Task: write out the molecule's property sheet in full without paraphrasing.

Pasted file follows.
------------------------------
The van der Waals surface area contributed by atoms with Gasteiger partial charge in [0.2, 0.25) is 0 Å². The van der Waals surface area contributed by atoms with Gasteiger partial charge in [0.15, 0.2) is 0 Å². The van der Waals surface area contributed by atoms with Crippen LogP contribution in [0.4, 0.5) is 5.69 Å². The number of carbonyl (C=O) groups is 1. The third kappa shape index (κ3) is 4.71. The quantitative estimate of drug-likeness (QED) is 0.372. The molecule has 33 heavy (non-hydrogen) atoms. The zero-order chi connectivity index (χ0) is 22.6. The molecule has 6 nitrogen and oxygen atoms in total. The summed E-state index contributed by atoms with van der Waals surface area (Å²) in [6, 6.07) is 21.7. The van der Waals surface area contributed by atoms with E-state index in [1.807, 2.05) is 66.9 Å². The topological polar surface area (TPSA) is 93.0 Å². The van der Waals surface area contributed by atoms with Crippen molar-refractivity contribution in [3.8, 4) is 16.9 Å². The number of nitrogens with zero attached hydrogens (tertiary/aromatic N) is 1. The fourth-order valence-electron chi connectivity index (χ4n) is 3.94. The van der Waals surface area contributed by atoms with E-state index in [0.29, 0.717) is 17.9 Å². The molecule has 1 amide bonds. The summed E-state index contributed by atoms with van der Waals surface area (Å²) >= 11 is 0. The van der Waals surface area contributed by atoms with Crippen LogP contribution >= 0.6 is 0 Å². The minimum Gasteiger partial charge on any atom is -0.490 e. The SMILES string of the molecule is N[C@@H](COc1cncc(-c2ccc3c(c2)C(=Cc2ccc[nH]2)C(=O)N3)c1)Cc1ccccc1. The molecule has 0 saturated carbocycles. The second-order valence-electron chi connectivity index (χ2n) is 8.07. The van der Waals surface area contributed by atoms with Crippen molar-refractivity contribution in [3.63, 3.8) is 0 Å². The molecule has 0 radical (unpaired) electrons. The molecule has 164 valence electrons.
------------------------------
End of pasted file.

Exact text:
The van der Waals surface area contributed by atoms with Gasteiger partial charge in [0.2, 0.25) is 0 Å². The van der Waals surface area contributed by atoms with Gasteiger partial charge in [0.15, 0.2) is 0 Å². The van der Waals surface area contributed by atoms with Crippen LogP contribution in [0.4, 0.5) is 5.69 Å². The number of carbonyl (C=O) groups is 1. The third kappa shape index (κ3) is 4.71. The quantitative estimate of drug-likeness (QED) is 0.372. The molecule has 33 heavy (non-hydrogen) atoms. The zero-order chi connectivity index (χ0) is 22.6. The molecule has 6 nitrogen and oxygen atoms in total. The summed E-state index contributed by atoms with van der Waals surface area (Å²) in [6, 6.07) is 21.7. The van der Waals surface area contributed by atoms with E-state index in [1.807, 2.05) is 66.9 Å². The topological polar surface area (TPSA) is 93.0 Å². The van der Waals surface area contributed by atoms with Crippen molar-refractivity contribution in [3.8, 4) is 16.9 Å². The number of nitrogens with zero attached hydrogens (tertiary/aromatic N) is 1. The fourth-order valence-electron chi connectivity index (χ4n) is 3.94. The van der Waals surface area contributed by atoms with E-state index in [0.29, 0.717) is 17.9 Å². The molecule has 1 amide bonds. The summed E-state index contributed by atoms with van der Waals surface area (Å²) >= 11 is 0. The van der Waals surface area contributed by atoms with Crippen LogP contribution >= 0.6 is 0 Å². The minimum Gasteiger partial charge on any atom is -0.490 e. The SMILES string of the molecule is N[C@@H](COc1cncc(-c2ccc3c(c2)C(=Cc2ccc[nH]2)C(=O)N3)c1)Cc1ccccc1. The molecule has 0 saturated carbocycles. The second-order valence-electron chi connectivity index (χ2n) is 8.07. The van der Waals surface area contributed by atoms with Crippen molar-refractivity contribution in [3.63, 3.8) is 0 Å². The molecule has 0 radical (unpaired) electrons. The molecule has 164 valence electrons.